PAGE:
World/Inferno Friendship Society - All Borders Are Porous to Cats (Cover Artwork)
Staff Pick

World/Inferno Friendship Society

All Borders Are Porous to Cats (2020)

Alternative Tentacles

All Borders are Porous to Cats is World/Inferno Friendship Society’s most concepty-concept album. Roughly speaking, the album is about The Cat in the Hat (but not the one from Dr. Seuss… cough… cough…ahem…) sneaking across Trump’s border wall only to be arrested by ICE and put on trial for his crimes. Then, lead singer Jack Terricloth enters into the album narrative itself to plead on behalf of the Cat. Also, the shifting dynamic of the band their intra-relations is weaved throughout the narrative, often in deep metaphor. Also, Sly Stone is in there, too.

Being that the album is such a dense labyrinth, it’s no surprise that it was recorded over the span of YEARS in multiple locations by a lot of different musicians. To that end, you have to give a tip of the hat to keyboardist/producer Scott Hollingsworth for being the main hand that stitched all of these parts together. With so many strips of sonic cloth, you’d think you wind up with either a purposefully odd patchwork like Sandinista at best or a directionless disaster like Load at worst. But, check this, it’s neither.

Perhaps… astoundingly… Borders, while a dense album, is on point. There’s no wasted space here. To the contrary, the band uses the 11 slots here to demonstrate the range of the massive big band. Previous WIFS albums have focused on one or two aspects- somewhat accurately, Just the Best party was Inferno as a straight up punk band, Red Eye Soul was them as crooners, This Packed Funeral was Inferno as opera. Yet here, Inferno is drifting across their entire universe and also highlighting the connective tissue between the planets. “The Cat in the Hat Has the Right to Sing the Blues” find the band in full on punk-swing-circus style, calling back to the riotous Party. But, “I’ll be your alibi,” one of the band’s most soulful tracks ever, is World/Inferno as David Bowie as Sam Cooke. “The Roosters are coming home to crow,” which is propelled by a marching band bounce, is as much a musical as it is anything else.

Because each of the tracks here are so tightly woven, and because each has so many moving parts, this is an album that somewhat needs to be digested to be understood. Red Eye Soul knocked your head off from the first needle strike. But here, check out “Three Parts,” where the band mixes gypsy-punk over top of a polka womp-wamp-womp-wamp while Terricloth ostensibly tells the tale of the Cat getting clipped and talking about how the cat himself is a walking contraction. So, of course, you could leave it at that, or you could ask your self, is Terricloth really singing about the Cat, or is he singing about someone much... closer…? These deeply coded clues are hidden throughout the album and each spin can unlock a new mystery. It is funny that as secretive as Inferno can be, and as much mis-information as they spread, they’ll put their deepest confessions, and detail inner-band conflict, right there in bold print in the lyric book.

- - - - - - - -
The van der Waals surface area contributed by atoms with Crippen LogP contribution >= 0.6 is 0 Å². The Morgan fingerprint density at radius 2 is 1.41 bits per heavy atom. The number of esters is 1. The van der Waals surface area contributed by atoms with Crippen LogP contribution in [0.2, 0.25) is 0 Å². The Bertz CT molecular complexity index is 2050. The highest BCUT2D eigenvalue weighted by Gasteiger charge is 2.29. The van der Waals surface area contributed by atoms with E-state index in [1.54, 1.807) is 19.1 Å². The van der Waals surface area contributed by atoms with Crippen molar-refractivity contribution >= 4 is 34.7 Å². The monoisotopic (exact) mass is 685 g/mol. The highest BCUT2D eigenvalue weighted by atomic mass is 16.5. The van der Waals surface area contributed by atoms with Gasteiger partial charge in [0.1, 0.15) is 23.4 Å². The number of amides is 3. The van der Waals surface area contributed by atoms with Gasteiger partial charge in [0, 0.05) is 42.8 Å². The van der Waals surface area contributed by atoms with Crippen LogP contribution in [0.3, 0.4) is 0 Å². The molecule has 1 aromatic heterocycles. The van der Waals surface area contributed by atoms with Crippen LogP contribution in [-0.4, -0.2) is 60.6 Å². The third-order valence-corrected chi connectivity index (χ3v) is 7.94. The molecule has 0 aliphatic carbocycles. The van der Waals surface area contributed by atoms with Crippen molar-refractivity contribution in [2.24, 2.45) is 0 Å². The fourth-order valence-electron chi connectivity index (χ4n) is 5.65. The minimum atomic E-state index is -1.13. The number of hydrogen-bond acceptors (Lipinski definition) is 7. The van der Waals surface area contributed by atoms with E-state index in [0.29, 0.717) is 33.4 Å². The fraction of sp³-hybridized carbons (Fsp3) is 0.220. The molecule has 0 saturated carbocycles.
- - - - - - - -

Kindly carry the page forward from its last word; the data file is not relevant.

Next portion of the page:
Because the record is such a tapestry, with sooooo many different instruments going on, this is clearly a band record, even if it was recorded in dozens of different parts. Still, that being said, the band’s co-founders, Terricloth and Hollingsworth, seem to be the core forces at work. The previously mentioned “Alibi” might be Terricloth’s best vocal cut ever. Long has he admired the Paisan crooners and the soul club kings and the blue-eyed soul punks. On this record, he moves to that same vaunted station, if he wasn’t there already. Terricloth knows that true emotion in music is killed by perfection- so, while he opens up and drifts back and forth on the mic on “Alibi,” he pulls at the heart strings while keeping that slight Cooke rasp in the back. Meanwhile, Hollingsworth has taken literally hundreds of parts and assembled them in to a high production orchestra. Hollingsworth shifts from opera to soul to punk and somehow ties them all into the same thing. Like Terricloth, Hollingsworth knows that sheer perfection is death, and he makes it a point to keep the music polished, power, and vibrant.

Interestingly, the album does has some grim moments. “All I can do to help you with your nightmares is keep you up late,” and “Freedom is a wilderness for you and me,” both swim in the negative. Usually, Inferno looks at the black reality or grim reaper and laughs before running away while scamming someone. Instead, here, they look at the void of existence and drink it in. “I didn’t plan to be around to explain the universe was made for you and me,” Terricloth says on “Freedom is a Wilderness.” You’ll note that’s both a hopelessly bleak message and a hopelessly romantic one. “I am the singing automata with bellows in my chest,” he calls out on “Bad Penny Blue.” You could argue that’s a good thing- in that Terricloth is doing exactly what he was built to do- or you could argue it’s hopelessly negative- singing is ALL he can do.

These contradictions, ambiguities, and secret messages are so thoroughly tied to this album that it’s more than a puzzle- it’s an album that comments on itself, on the band, on contemporary events, and hell, even, the knowable universe. Gears line up for a second only to shift away to find a new mechanism. Like a Swiss clock, this album is not easy to understand at first glance. But upon inspection and aesthetic contemplation, its complexity and ingenuity becomes apparent as it winds on. You know, some of the very best watches were designed by madmen.